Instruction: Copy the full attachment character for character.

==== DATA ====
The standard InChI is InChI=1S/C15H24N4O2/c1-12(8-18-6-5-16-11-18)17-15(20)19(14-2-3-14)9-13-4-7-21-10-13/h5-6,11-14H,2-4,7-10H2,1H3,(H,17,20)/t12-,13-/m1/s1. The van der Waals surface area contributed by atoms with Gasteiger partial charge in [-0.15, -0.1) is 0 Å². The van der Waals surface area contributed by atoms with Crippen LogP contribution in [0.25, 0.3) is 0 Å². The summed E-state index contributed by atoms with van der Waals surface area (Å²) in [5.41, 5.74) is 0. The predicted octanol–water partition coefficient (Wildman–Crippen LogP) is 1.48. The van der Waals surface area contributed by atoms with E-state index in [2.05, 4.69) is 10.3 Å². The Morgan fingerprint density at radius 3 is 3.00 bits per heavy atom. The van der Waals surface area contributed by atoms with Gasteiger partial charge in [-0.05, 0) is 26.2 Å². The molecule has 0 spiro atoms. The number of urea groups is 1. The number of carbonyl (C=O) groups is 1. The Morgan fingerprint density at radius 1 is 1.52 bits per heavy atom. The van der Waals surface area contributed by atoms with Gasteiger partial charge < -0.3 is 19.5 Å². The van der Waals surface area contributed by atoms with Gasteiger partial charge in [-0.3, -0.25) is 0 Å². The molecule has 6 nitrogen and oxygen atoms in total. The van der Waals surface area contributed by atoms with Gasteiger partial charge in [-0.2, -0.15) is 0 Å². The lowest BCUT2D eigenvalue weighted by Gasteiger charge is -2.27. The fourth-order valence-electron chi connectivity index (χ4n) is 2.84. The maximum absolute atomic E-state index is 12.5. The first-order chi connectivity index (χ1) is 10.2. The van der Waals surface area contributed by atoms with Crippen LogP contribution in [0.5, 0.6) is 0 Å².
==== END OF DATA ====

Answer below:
The standard InChI is InChI=1S/C15H24N4O2/c1-12(8-18-6-5-16-11-18)17-15(20)19(14-2-3-14)9-13-4-7-21-10-13/h5-6,11-14H,2-4,7-10H2,1H3,(H,17,20)/t12-,13-/m1/s1. The van der Waals surface area contributed by atoms with Gasteiger partial charge in [-0.15, -0.1) is 0 Å². The van der Waals surface area contributed by atoms with Crippen LogP contribution in [0.25, 0.3) is 0 Å². The summed E-state index contributed by atoms with van der Waals surface area (Å²) in [5.41, 5.74) is 0. The predicted octanol–water partition coefficient (Wildman–Crippen LogP) is 1.48. The van der Waals surface area contributed by atoms with E-state index in [2.05, 4.69) is 10.3 Å². The Morgan fingerprint density at radius 3 is 3.00 bits per heavy atom. The van der Waals surface area contributed by atoms with Gasteiger partial charge in [-0.05, 0) is 26.2 Å². The molecule has 0 spiro atoms. The number of urea groups is 1. The number of carbonyl (C=O) groups is 1. The Morgan fingerprint density at radius 1 is 1.52 bits per heavy atom. The van der Waals surface area contributed by atoms with Gasteiger partial charge < -0.3 is 19.5 Å². The van der Waals surface area contributed by atoms with Gasteiger partial charge in [-0.3, -0.25) is 0 Å². The molecule has 6 nitrogen and oxygen atoms in total. The van der Waals surface area contributed by atoms with Gasteiger partial charge in [-0.2, -0.15) is 0 Å². The lowest BCUT2D eigenvalue weighted by Gasteiger charge is -2.27. The fourth-order valence-electron chi connectivity index (χ4n) is 2.84. The maximum absolute atomic E-state index is 12.5. The first-order chi connectivity index (χ1) is 10.2. The van der Waals surface area contributed by atoms with Crippen LogP contribution in [0.5, 0.6) is 0 Å².